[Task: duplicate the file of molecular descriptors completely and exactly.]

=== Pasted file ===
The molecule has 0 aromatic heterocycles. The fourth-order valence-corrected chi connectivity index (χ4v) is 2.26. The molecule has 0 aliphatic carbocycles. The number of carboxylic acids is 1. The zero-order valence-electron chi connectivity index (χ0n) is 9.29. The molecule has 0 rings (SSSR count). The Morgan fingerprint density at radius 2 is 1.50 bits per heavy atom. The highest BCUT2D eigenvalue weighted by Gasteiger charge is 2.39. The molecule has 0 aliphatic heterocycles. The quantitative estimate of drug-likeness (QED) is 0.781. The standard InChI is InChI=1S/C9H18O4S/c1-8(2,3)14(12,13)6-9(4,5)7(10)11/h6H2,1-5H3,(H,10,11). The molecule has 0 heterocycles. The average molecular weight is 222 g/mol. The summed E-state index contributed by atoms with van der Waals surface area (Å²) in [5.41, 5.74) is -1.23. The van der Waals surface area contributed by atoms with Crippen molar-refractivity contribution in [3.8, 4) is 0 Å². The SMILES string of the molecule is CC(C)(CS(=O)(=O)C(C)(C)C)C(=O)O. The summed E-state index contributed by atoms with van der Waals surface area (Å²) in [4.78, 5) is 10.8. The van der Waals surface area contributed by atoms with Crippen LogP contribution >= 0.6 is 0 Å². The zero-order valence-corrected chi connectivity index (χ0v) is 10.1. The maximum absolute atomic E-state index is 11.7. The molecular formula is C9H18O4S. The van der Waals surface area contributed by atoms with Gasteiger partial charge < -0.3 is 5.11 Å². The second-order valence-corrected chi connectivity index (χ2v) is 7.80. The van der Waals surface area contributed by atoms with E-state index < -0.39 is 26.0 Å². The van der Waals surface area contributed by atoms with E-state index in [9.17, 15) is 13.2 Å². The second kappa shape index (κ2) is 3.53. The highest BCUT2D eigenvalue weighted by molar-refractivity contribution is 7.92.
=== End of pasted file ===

The molecule has 0 aromatic heterocycles. The fourth-order valence-corrected chi connectivity index (χ4v) is 2.26. The molecule has 0 aliphatic carbocycles. The number of carboxylic acids is 1. The zero-order valence-electron chi connectivity index (χ0n) is 9.29. The molecule has 0 rings (SSSR count). The Morgan fingerprint density at radius 2 is 1.50 bits per heavy atom. The highest BCUT2D eigenvalue weighted by Gasteiger charge is 2.39. The molecule has 0 aliphatic heterocycles. The quantitative estimate of drug-likeness (QED) is 0.781. The standard InChI is InChI=1S/C9H18O4S/c1-8(2,3)14(12,13)6-9(4,5)7(10)11/h6H2,1-5H3,(H,10,11). The molecule has 0 heterocycles. The average molecular weight is 222 g/mol. The summed E-state index contributed by atoms with van der Waals surface area (Å²) in [5.41, 5.74) is -1.23. The van der Waals surface area contributed by atoms with Crippen molar-refractivity contribution in [3.8, 4) is 0 Å². The SMILES string of the molecule is CC(C)(CS(=O)(=O)C(C)(C)C)C(=O)O. The summed E-state index contributed by atoms with van der Waals surface area (Å²) in [4.78, 5) is 10.8. The van der Waals surface area contributed by atoms with Crippen LogP contribution >= 0.6 is 0 Å². The zero-order valence-corrected chi connectivity index (χ0v) is 10.1. The maximum absolute atomic E-state index is 11.7. The molecular formula is C9H18O4S. The van der Waals surface area contributed by atoms with Gasteiger partial charge < -0.3 is 5.11 Å². The second-order valence-corrected chi connectivity index (χ2v) is 7.80. The van der Waals surface area contributed by atoms with E-state index < -0.39 is 26.0 Å². The van der Waals surface area contributed by atoms with E-state index in [9.17, 15) is 13.2 Å². The second kappa shape index (κ2) is 3.53. The highest BCUT2D eigenvalue weighted by molar-refractivity contribution is 7.92.